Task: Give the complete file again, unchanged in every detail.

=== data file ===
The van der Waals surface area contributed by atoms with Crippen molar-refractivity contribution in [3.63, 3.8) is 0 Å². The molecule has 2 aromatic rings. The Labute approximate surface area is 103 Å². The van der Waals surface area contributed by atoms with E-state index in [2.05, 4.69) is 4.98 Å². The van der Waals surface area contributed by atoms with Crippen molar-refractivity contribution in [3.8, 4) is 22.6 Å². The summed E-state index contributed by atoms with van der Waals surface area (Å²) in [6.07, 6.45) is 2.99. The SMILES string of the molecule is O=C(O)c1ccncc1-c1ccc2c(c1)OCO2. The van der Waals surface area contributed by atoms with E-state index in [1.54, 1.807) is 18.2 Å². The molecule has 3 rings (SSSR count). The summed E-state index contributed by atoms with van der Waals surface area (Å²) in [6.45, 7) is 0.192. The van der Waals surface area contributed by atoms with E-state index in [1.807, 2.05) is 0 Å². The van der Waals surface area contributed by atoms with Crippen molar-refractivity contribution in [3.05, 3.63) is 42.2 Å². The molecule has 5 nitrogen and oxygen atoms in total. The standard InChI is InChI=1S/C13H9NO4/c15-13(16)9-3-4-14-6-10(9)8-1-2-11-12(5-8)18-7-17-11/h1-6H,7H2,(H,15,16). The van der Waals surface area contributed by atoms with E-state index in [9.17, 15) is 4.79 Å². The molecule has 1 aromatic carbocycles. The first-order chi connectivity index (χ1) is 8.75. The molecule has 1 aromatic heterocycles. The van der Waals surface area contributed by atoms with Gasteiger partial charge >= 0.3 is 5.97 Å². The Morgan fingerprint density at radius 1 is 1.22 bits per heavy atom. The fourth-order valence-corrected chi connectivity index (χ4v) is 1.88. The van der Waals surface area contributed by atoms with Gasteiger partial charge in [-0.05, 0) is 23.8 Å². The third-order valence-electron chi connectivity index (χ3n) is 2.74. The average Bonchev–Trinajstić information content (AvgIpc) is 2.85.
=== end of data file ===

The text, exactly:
The van der Waals surface area contributed by atoms with Crippen molar-refractivity contribution in [3.63, 3.8) is 0 Å². The molecule has 2 aromatic rings. The Labute approximate surface area is 103 Å². The van der Waals surface area contributed by atoms with E-state index in [2.05, 4.69) is 4.98 Å². The van der Waals surface area contributed by atoms with Crippen molar-refractivity contribution in [3.8, 4) is 22.6 Å². The summed E-state index contributed by atoms with van der Waals surface area (Å²) in [6.07, 6.45) is 2.99. The SMILES string of the molecule is O=C(O)c1ccncc1-c1ccc2c(c1)OCO2. The van der Waals surface area contributed by atoms with E-state index in [1.54, 1.807) is 18.2 Å². The molecule has 3 rings (SSSR count). The summed E-state index contributed by atoms with van der Waals surface area (Å²) in [6.45, 7) is 0.192. The van der Waals surface area contributed by atoms with E-state index in [1.807, 2.05) is 0 Å². The van der Waals surface area contributed by atoms with Crippen molar-refractivity contribution in [3.05, 3.63) is 42.2 Å². The molecule has 5 nitrogen and oxygen atoms in total. The standard InChI is InChI=1S/C13H9NO4/c15-13(16)9-3-4-14-6-10(9)8-1-2-11-12(5-8)18-7-17-11/h1-6H,7H2,(H,15,16). The van der Waals surface area contributed by atoms with E-state index in [9.17, 15) is 4.79 Å². The molecule has 1 aromatic carbocycles. The first-order chi connectivity index (χ1) is 8.75. The molecule has 1 aromatic heterocycles. The van der Waals surface area contributed by atoms with Gasteiger partial charge >= 0.3 is 5.97 Å². The Morgan fingerprint density at radius 1 is 1.22 bits per heavy atom. The fourth-order valence-corrected chi connectivity index (χ4v) is 1.88. The van der Waals surface area contributed by atoms with Gasteiger partial charge in [-0.05, 0) is 23.8 Å². The third-order valence-electron chi connectivity index (χ3n) is 2.74. The average Bonchev–Trinajstić information content (AvgIpc) is 2.85.